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BigTenPoliSci

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BigTenPoliSci last won the day on January 30 2014

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About BigTenPoliSci

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    Caffeinated

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  • Location
    Midwest
  • Application Season
    Not Applicable
  • Program
    Political Science

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  1. I’m coming back here for the first time in a long time to give you a different perspective on placement figures. I don’t know of any departments that outright lie about placement, but departments have some deceptive techniques to make placement seem better than it really is. The most common technique is multiple counting. I had two one-year positions before getting offered a tenure-track and my program counts me each time. So if you don’t look carefully and critically at our placement page, I count as three placements. Most programs do some version of this little deceit. A better way
  2. I was being a bit metaphorical about the Uber thing, but since you are suggesting that I’m simply a loser let me reiterate: I have multiple peer-reviewed publications. I am one of the few from my cohort to get even this far. And unlike you, I have a PhD in political science and I am referred to as Professor _________ when I come in to work in the morning. But don’t worry. The market is fully meritocratic, it is not stochastic, and you are just as brilliant as your undergraduate professors say you are. You’ll be sipping coffee in your tweed jacket and strolling across that picturesque camp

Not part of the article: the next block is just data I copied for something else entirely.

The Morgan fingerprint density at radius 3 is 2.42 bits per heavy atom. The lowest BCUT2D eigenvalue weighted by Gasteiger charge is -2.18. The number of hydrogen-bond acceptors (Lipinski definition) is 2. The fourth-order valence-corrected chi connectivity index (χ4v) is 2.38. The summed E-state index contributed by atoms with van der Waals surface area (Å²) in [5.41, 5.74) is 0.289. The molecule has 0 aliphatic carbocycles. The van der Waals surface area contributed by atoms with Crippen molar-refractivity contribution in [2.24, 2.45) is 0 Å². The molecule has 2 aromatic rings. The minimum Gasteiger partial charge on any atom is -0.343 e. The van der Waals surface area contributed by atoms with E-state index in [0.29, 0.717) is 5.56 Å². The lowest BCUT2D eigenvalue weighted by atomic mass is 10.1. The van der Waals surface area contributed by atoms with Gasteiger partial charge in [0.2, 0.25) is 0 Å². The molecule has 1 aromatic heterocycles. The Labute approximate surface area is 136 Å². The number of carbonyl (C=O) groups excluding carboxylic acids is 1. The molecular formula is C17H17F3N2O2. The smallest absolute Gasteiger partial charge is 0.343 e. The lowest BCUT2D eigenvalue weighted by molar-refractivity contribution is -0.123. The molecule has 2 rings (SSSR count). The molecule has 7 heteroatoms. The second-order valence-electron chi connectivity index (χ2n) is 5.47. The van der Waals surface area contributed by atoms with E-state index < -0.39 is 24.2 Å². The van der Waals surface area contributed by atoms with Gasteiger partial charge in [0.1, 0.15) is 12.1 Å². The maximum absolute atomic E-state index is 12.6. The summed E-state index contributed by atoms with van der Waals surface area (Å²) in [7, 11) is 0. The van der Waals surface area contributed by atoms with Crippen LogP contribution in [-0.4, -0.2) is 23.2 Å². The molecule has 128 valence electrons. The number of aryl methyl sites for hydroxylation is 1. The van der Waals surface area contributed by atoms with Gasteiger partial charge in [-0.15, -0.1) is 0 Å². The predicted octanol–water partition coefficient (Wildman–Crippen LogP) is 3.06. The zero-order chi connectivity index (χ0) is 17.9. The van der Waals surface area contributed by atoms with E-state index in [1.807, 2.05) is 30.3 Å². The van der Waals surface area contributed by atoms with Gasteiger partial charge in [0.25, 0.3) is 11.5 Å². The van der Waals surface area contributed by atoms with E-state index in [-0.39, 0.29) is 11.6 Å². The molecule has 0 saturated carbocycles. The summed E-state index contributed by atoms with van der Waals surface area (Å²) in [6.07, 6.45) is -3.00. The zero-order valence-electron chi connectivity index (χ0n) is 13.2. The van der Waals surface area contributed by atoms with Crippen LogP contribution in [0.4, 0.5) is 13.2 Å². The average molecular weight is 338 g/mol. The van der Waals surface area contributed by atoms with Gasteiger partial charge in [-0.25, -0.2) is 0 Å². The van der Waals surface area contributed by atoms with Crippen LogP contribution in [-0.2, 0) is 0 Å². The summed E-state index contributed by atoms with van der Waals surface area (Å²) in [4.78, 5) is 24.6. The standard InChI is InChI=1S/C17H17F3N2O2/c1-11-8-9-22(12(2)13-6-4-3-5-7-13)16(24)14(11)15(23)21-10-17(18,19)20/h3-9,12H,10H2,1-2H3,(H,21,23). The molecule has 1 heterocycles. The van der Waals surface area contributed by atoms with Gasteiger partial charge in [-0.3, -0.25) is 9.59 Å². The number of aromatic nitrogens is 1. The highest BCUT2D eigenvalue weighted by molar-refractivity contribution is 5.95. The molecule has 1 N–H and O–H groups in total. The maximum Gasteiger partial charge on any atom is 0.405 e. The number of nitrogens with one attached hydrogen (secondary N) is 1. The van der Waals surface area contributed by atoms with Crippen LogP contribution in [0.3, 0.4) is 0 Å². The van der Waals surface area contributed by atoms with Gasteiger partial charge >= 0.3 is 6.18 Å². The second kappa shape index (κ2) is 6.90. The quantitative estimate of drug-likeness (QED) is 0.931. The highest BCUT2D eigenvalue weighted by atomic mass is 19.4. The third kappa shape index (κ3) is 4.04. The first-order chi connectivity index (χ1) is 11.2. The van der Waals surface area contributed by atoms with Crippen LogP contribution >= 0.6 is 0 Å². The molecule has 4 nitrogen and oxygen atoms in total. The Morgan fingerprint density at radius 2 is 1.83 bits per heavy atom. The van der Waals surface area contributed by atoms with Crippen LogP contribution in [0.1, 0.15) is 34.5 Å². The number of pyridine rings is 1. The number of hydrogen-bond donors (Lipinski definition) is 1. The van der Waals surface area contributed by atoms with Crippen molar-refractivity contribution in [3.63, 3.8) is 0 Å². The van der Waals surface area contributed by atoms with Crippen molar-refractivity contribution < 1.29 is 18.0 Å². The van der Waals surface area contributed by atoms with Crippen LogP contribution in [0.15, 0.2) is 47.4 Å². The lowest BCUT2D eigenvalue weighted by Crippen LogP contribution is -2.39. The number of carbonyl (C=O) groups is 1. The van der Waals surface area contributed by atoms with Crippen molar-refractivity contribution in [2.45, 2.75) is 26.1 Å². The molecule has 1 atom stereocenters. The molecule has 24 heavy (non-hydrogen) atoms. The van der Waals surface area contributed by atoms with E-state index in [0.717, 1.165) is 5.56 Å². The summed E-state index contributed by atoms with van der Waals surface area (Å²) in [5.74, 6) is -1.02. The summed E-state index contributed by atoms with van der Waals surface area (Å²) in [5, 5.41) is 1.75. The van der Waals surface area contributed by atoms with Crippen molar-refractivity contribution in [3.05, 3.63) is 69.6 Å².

3. I haven’t stopped in here in a long time. Comparativist is 100% right. Program rank is absolutely critical. Hiring committees get hundreds of job applications. They need a heuristic to speed up the process. Program rank is key. Just as key is the professional network of your advisor. The professional network of the professor at Harvard is a galaxy removed from the professional network of the professor at Pitt. Outside of the Top 20 is really grim. I came out of a good but not the best Big 10 program. I’m a VAP with nothing lined up for next year. I have 3 peer-reviewed publications (1 sol
  4. Obviously the "reading in the shower" line was a bit of gallow's humor among graduate students. It simply meant that we read a lot our first two years in the program. Comparing experiences between disciplines is a tricky business. Your experience in social psychology and public health (fields with programs often geared specifically towards training professionals and offering part-time options) might not be comparable to a top 20 political science program that is interested only in training academics. I find the demands of economics phd's to be really scary and I don't presume to tell the
  5. I just looked up my school and program. A few people with some large external fellowships reported those. These survey results might not be a good guide for what the standard packages for most students look like.
  6. Good eye, bubbatubba. I'm in the American subfield.
  7. RE: rank. I am referring to US News rankings. RE: directional/regional. Same thing. I just mean directional, but I was writing quickly, didn't want to use the same word in the same sentence, and didn't bother to go back and edit to create a better and clearer sentence.
  8. One additional thing: I don't want to be too gloomy here. Pursuing a Phd might be great for you. Some of you will end up being professors. Most of you won't. Many of you will end up having PhD's. That's pretty cool.